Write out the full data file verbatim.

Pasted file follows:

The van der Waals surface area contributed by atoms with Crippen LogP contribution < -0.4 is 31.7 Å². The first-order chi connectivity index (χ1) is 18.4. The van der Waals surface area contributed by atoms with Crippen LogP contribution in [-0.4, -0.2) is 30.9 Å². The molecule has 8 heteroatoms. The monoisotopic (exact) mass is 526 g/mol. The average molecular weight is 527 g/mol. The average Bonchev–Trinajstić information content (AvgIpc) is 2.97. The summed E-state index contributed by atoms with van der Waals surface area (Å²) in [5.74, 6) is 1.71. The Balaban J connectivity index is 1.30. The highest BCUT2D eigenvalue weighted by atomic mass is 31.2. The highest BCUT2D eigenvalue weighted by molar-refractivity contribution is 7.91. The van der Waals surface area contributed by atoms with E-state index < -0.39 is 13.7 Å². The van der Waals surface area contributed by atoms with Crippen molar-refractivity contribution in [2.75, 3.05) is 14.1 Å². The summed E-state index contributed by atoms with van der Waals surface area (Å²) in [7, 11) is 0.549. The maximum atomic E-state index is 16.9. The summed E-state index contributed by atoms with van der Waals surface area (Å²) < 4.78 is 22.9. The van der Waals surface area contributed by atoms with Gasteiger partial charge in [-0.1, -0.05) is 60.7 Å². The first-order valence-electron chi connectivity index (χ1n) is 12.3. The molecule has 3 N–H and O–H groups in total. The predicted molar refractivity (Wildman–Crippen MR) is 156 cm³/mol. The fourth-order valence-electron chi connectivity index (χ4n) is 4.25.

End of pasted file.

The van der Waals surface area contributed by atoms with Crippen LogP contribution < -0.4 is 31.7 Å². The first-order chi connectivity index (χ1) is 18.4. The van der Waals surface area contributed by atoms with Crippen LogP contribution in [-0.4, -0.2) is 30.9 Å². The molecule has 8 heteroatoms. The monoisotopic (exact) mass is 526 g/mol. The average molecular weight is 527 g/mol. The average Bonchev–Trinajstić information content (AvgIpc) is 2.97. The summed E-state index contributed by atoms with van der Waals surface area (Å²) in [5.74, 6) is 1.71. The Balaban J connectivity index is 1.30. The highest BCUT2D eigenvalue weighted by atomic mass is 31.2. The highest BCUT2D eigenvalue weighted by molar-refractivity contribution is 7.91. The van der Waals surface area contributed by atoms with E-state index < -0.39 is 13.7 Å². The van der Waals surface area contributed by atoms with Crippen molar-refractivity contribution in [2.75, 3.05) is 14.1 Å². The summed E-state index contributed by atoms with van der Waals surface area (Å²) in [7, 11) is 0.549. The maximum atomic E-state index is 16.9. The summed E-state index contributed by atoms with van der Waals surface area (Å²) < 4.78 is 22.9. The van der Waals surface area contributed by atoms with Gasteiger partial charge in [-0.1, -0.05) is 60.7 Å². The first-order valence-electron chi connectivity index (χ1n) is 12.3. The molecule has 3 N–H and O–H groups in total. The predicted molar refractivity (Wildman–Crippen MR) is 156 cm³/mol. The fourth-order valence-electron chi connectivity index (χ4n) is 4.25.